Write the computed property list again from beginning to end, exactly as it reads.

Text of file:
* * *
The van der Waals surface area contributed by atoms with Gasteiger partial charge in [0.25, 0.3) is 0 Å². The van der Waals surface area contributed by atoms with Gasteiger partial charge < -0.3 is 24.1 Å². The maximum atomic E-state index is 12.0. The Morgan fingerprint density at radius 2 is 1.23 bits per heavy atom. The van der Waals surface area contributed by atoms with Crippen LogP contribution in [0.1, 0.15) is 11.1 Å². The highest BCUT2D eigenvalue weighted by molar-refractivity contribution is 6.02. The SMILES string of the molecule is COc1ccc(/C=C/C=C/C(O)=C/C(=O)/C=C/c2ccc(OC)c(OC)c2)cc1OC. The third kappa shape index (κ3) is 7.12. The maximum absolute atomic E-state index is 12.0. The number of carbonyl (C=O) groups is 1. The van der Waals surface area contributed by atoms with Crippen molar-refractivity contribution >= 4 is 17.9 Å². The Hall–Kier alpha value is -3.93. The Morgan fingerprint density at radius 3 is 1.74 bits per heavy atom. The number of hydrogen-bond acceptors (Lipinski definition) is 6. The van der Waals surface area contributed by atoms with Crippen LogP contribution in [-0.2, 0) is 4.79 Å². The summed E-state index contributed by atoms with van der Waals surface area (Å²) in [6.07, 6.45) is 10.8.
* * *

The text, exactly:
The van der Waals surface area contributed by atoms with Gasteiger partial charge in [0.25, 0.3) is 0 Å². The van der Waals surface area contributed by atoms with Gasteiger partial charge < -0.3 is 24.1 Å². The maximum atomic E-state index is 12.0. The Morgan fingerprint density at radius 2 is 1.23 bits per heavy atom. The van der Waals surface area contributed by atoms with Crippen LogP contribution in [0.1, 0.15) is 11.1 Å². The highest BCUT2D eigenvalue weighted by molar-refractivity contribution is 6.02. The SMILES string of the molecule is COc1ccc(/C=C/C=C/C(O)=C/C(=O)/C=C/c2ccc(OC)c(OC)c2)cc1OC. The third kappa shape index (κ3) is 7.12. The maximum absolute atomic E-state index is 12.0. The number of carbonyl (C=O) groups is 1. The van der Waals surface area contributed by atoms with Crippen molar-refractivity contribution >= 4 is 17.9 Å². The Hall–Kier alpha value is -3.93. The Morgan fingerprint density at radius 3 is 1.74 bits per heavy atom. The number of hydrogen-bond acceptors (Lipinski definition) is 6. The van der Waals surface area contributed by atoms with Crippen LogP contribution in [-0.2, 0) is 4.79 Å². The summed E-state index contributed by atoms with van der Waals surface area (Å²) in [6.07, 6.45) is 10.8.